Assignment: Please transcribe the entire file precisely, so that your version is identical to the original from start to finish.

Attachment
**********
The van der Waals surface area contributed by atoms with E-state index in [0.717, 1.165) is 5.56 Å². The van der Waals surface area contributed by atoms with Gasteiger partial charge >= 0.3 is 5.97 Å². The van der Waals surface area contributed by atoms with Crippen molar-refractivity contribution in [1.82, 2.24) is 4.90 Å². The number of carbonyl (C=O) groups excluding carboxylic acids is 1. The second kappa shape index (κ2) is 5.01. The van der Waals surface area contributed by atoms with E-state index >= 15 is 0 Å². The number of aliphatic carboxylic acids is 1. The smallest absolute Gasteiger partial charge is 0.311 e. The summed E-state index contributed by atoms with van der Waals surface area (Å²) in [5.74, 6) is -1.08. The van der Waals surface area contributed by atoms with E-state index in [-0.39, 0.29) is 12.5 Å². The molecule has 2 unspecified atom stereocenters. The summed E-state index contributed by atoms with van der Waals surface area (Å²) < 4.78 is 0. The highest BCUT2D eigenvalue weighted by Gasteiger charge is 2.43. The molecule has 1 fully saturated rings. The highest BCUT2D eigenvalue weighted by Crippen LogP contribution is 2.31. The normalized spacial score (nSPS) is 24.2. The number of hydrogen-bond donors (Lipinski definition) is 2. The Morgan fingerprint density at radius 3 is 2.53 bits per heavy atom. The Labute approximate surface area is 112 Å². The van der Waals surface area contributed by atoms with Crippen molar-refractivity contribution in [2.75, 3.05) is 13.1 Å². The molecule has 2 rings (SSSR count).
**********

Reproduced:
The van der Waals surface area contributed by atoms with E-state index in [0.717, 1.165) is 5.56 Å². The van der Waals surface area contributed by atoms with Gasteiger partial charge >= 0.3 is 5.97 Å². The van der Waals surface area contributed by atoms with Crippen molar-refractivity contribution in [1.82, 2.24) is 4.90 Å². The number of carbonyl (C=O) groups excluding carboxylic acids is 1. The second kappa shape index (κ2) is 5.01. The van der Waals surface area contributed by atoms with E-state index >= 15 is 0 Å². The number of aliphatic carboxylic acids is 1. The smallest absolute Gasteiger partial charge is 0.311 e. The summed E-state index contributed by atoms with van der Waals surface area (Å²) in [5.74, 6) is -1.08. The van der Waals surface area contributed by atoms with E-state index in [-0.39, 0.29) is 12.5 Å². The molecule has 2 unspecified atom stereocenters. The summed E-state index contributed by atoms with van der Waals surface area (Å²) < 4.78 is 0. The highest BCUT2D eigenvalue weighted by Gasteiger charge is 2.43. The molecule has 1 fully saturated rings. The highest BCUT2D eigenvalue weighted by Crippen LogP contribution is 2.31. The normalized spacial score (nSPS) is 24.2. The number of hydrogen-bond donors (Lipinski definition) is 2. The Morgan fingerprint density at radius 3 is 2.53 bits per heavy atom. The Labute approximate surface area is 112 Å². The van der Waals surface area contributed by atoms with Crippen molar-refractivity contribution in [2.75, 3.05) is 13.1 Å². The molecule has 2 rings (SSSR count).